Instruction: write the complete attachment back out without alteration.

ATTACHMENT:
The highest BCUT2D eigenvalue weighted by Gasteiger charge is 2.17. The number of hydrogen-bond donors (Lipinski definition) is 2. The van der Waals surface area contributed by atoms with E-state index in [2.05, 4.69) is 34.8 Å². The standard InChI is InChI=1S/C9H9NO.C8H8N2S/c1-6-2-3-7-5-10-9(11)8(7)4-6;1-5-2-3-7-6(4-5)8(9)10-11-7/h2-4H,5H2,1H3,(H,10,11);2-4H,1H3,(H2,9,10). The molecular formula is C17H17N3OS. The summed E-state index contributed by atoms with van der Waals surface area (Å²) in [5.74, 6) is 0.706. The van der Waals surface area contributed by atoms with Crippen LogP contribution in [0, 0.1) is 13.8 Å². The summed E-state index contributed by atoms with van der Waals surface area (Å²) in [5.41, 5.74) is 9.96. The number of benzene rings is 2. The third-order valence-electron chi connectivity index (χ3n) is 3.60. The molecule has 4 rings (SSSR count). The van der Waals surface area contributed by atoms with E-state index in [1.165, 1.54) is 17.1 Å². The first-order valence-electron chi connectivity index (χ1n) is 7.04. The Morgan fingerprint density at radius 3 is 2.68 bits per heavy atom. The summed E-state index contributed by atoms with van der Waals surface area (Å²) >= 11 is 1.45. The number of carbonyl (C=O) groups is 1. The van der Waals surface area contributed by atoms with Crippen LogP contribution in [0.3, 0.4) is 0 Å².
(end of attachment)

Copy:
The highest BCUT2D eigenvalue weighted by Gasteiger charge is 2.17. The number of hydrogen-bond donors (Lipinski definition) is 2. The van der Waals surface area contributed by atoms with E-state index in [2.05, 4.69) is 34.8 Å². The standard InChI is InChI=1S/C9H9NO.C8H8N2S/c1-6-2-3-7-5-10-9(11)8(7)4-6;1-5-2-3-7-6(4-5)8(9)10-11-7/h2-4H,5H2,1H3,(H,10,11);2-4H,1H3,(H2,9,10). The molecular formula is C17H17N3OS. The summed E-state index contributed by atoms with van der Waals surface area (Å²) in [5.74, 6) is 0.706. The van der Waals surface area contributed by atoms with Crippen LogP contribution in [0, 0.1) is 13.8 Å². The summed E-state index contributed by atoms with van der Waals surface area (Å²) in [5.41, 5.74) is 9.96. The number of benzene rings is 2. The third-order valence-electron chi connectivity index (χ3n) is 3.60. The molecule has 4 rings (SSSR count). The van der Waals surface area contributed by atoms with E-state index in [1.165, 1.54) is 17.1 Å². The first-order valence-electron chi connectivity index (χ1n) is 7.04. The Morgan fingerprint density at radius 3 is 2.68 bits per heavy atom. The summed E-state index contributed by atoms with van der Waals surface area (Å²) >= 11 is 1.45. The number of carbonyl (C=O) groups is 1. The van der Waals surface area contributed by atoms with Crippen LogP contribution in [0.3, 0.4) is 0 Å².